"What may seem calm after the storm actually can be the most dangerous situation," he said.

"And the majority of drownings that have happened in parts of Florida are two to three days after a major tropical storm or hurricane when people believe it's now safe, but the [sand]bars have now got into this configuration where the rips are very, very strong."

Post-tropical storm Chris veers west, drenching Gander

  Post-tropical storm Chris veers west, drenching Gander St. John's and surrounding areas were spared the rain, but not the high winds.  "[It] took a more westward track ... [ended up] moving through Placentia Bay right up through Trinity Bay," says Wanda Batten, a meteorologist with the Gander weather office.

Tropical Storm Chris was upgraded to hurricane status Tuesday after it increased in speed and strength as forecasters warned that it would bring dangerous rip currents to the Jersey Shore this week.

At 7 a.m., Tropical Storm Chris was 150 miles south of Cape Hatteras with maximum sustained winds of 40 mph, according to WRAL. “Its forecast track keeps it lingering off the coast for a couple days .” Swimmers should be aware of rip currents and rough conditions as the storm passes along the coast.

a close up of a map: This sign illustrates what swimmers should do if they're caught in rip currents. © Steve Bruce/CBC This sign illustrates what swimmers should do if they're caught in rip currents.

Rip currents occur when high surf pushes water up on the shore, and it rushes back out to sea in narrow channels between sandbars. They can occur at any beach with breaking waves, including any of the world's oceans, seas and large lakes.

Houser warns conditions can change and rip currents can happen suddenly with changing wind and wave conditions.

"The beach that was safe this morning is no longer safe this afternoon," said Houser.

What to do if you're caught in a rip current

The Nova Scotia Lifeguard Service also offers these tips if you get caught in a rip current:

Houser said the strongest water movement in a rip current is where you're most buoyant — at chest level.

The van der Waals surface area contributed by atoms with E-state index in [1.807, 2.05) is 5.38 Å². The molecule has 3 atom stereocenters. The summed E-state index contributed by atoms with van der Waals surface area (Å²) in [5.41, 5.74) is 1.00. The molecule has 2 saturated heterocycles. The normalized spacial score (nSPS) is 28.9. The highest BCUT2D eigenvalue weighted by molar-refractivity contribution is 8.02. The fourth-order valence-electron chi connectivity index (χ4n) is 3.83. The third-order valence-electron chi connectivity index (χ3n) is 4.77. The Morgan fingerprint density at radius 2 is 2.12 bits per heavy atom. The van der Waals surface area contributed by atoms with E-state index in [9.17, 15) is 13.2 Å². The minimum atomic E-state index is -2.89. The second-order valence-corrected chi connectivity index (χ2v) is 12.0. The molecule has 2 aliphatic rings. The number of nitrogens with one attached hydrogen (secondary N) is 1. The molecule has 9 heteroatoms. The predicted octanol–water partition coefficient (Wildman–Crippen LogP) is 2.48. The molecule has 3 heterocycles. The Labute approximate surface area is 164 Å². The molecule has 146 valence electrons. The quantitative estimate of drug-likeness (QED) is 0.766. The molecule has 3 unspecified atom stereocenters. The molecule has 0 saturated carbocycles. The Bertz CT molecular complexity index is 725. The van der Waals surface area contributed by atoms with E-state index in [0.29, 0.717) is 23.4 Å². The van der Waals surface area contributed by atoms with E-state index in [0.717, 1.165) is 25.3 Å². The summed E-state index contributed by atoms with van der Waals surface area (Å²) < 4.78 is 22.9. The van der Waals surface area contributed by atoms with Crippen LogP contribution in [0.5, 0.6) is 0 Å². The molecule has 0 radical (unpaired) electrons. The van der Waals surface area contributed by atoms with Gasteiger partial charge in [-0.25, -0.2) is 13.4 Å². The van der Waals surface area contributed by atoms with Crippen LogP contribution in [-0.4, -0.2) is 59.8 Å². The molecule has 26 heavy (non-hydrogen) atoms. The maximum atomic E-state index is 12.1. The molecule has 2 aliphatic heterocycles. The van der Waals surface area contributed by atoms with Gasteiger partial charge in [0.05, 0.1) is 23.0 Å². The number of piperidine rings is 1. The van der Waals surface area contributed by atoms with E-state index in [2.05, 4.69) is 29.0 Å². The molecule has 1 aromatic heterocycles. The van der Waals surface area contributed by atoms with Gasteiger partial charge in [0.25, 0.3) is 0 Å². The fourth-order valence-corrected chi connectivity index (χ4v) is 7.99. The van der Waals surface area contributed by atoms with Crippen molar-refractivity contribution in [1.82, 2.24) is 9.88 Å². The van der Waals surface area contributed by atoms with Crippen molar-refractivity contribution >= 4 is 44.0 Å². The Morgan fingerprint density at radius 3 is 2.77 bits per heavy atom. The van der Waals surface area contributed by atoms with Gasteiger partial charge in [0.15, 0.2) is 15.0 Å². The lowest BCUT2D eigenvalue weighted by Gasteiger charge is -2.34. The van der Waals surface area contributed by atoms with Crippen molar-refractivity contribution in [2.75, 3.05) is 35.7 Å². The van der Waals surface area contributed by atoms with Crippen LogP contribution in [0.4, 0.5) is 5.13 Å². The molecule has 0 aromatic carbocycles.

"And so you could be jumping in the waves and you get picked up by waves, you lose your footing and that current has pushed you offshore where you know can no longer touch," he said.

He said he's measured rip currents as fast as three metres per second that can move people offshore.

Houser said it's very difficult to spot a rip current, especially for someone who hasn't spent much time at the beach.

Read more articles from CBC Nova Scotia

  • "Don't panic.
  • Poor/tired swimmers should swim parallel to shore approximately 30 metres, then return to shore.
  • Strong swimmers should swim at a 45-degree angle across the rip in the same direction as the side/lateral current.
  • If the current is too strong for you and you require assistance from a lifeguard, raise one of your arms straight directly above your head."
  • Swimmers beware 'extremely dangerous' rip currents with beach season in full swing .
    Swimmers beware 'extremely dangerous' rip currents with beach season in full swing A rip current, or commonly referred to by its misnomer rip tide, is a fast flowing current of water that's moving offshore in a channel.

    Source: http://ca.pressfrom.com/news/canada/-83374-deadly-rip-currents-could-persist-days-after-tropical-storm-chris/